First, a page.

Medium: Bronze, on bronze base


Overall: 33 in. h.


Condition: Missing caduceus in left hand


Created after one of Giambologna’s most celebrated sculptures in the Renaissance, Mercury, was designed as part of a fountain for the Villa Medici in Rome. The head on which Mercury steps symbolizes the figure being “exhaled, purified, unburdened.” When the Giambologna sculpture was unveiled, the work quickly became popular among wealthy collectors’ cabinets of the Renaissance. Additionally, documentation shows that the Medici gave this statue as a diplomatic gift to Emperor Maximilian II, emphasizing its political and social importance. Mercury is shown with his typical attributes of winged sandals and cap, carrying his staff with two entwined serpents, called a caduceus. Along the base, a relief scene of cherubs looking through telescopes and reading large books provides additional association to Mercury’s role as god of travelling and communication.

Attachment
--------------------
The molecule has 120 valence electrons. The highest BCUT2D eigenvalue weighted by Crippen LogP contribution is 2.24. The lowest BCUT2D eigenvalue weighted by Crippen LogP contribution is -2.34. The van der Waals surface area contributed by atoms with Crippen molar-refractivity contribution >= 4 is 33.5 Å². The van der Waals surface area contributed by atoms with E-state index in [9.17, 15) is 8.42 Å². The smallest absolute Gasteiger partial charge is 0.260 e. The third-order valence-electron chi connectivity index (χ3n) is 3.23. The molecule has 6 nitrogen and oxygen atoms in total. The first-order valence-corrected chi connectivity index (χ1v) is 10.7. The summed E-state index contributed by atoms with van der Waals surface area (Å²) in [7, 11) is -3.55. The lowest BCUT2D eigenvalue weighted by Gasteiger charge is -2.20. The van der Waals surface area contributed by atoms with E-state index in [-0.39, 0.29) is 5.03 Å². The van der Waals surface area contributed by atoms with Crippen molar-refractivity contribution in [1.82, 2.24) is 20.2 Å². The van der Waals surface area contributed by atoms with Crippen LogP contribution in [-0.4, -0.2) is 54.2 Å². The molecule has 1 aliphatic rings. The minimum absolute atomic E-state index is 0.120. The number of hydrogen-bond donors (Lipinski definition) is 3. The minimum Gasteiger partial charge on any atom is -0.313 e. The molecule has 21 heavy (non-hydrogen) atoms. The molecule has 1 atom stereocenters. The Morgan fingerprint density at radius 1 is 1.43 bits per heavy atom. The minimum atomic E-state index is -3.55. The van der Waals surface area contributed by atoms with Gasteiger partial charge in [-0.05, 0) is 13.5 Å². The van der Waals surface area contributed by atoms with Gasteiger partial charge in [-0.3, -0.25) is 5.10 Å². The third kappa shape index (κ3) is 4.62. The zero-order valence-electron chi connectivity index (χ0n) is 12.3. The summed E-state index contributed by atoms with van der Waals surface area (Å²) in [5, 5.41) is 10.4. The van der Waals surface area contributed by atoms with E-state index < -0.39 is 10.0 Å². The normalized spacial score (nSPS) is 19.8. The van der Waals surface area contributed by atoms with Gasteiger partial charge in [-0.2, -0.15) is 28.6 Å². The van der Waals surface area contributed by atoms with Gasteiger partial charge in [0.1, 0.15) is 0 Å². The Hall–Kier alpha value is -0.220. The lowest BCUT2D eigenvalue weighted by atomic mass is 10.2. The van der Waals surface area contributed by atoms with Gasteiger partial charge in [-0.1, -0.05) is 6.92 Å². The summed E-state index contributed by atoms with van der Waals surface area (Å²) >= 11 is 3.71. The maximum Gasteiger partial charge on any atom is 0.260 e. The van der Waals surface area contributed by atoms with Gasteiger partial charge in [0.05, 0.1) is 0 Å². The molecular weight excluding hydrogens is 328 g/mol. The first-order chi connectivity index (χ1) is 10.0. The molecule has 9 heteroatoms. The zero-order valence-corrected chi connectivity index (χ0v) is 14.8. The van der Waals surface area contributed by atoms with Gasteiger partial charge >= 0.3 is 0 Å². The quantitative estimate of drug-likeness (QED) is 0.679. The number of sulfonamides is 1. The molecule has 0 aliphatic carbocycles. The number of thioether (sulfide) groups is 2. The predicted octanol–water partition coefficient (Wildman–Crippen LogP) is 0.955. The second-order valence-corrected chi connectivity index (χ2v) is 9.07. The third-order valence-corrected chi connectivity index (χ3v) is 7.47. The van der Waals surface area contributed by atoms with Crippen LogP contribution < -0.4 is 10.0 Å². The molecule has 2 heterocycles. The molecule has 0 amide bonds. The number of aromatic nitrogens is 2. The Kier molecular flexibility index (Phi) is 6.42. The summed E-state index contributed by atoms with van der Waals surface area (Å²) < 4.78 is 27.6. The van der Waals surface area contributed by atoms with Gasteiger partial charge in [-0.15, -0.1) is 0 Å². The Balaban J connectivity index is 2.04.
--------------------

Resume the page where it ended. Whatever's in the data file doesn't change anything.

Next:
Type of Work: Sculpture

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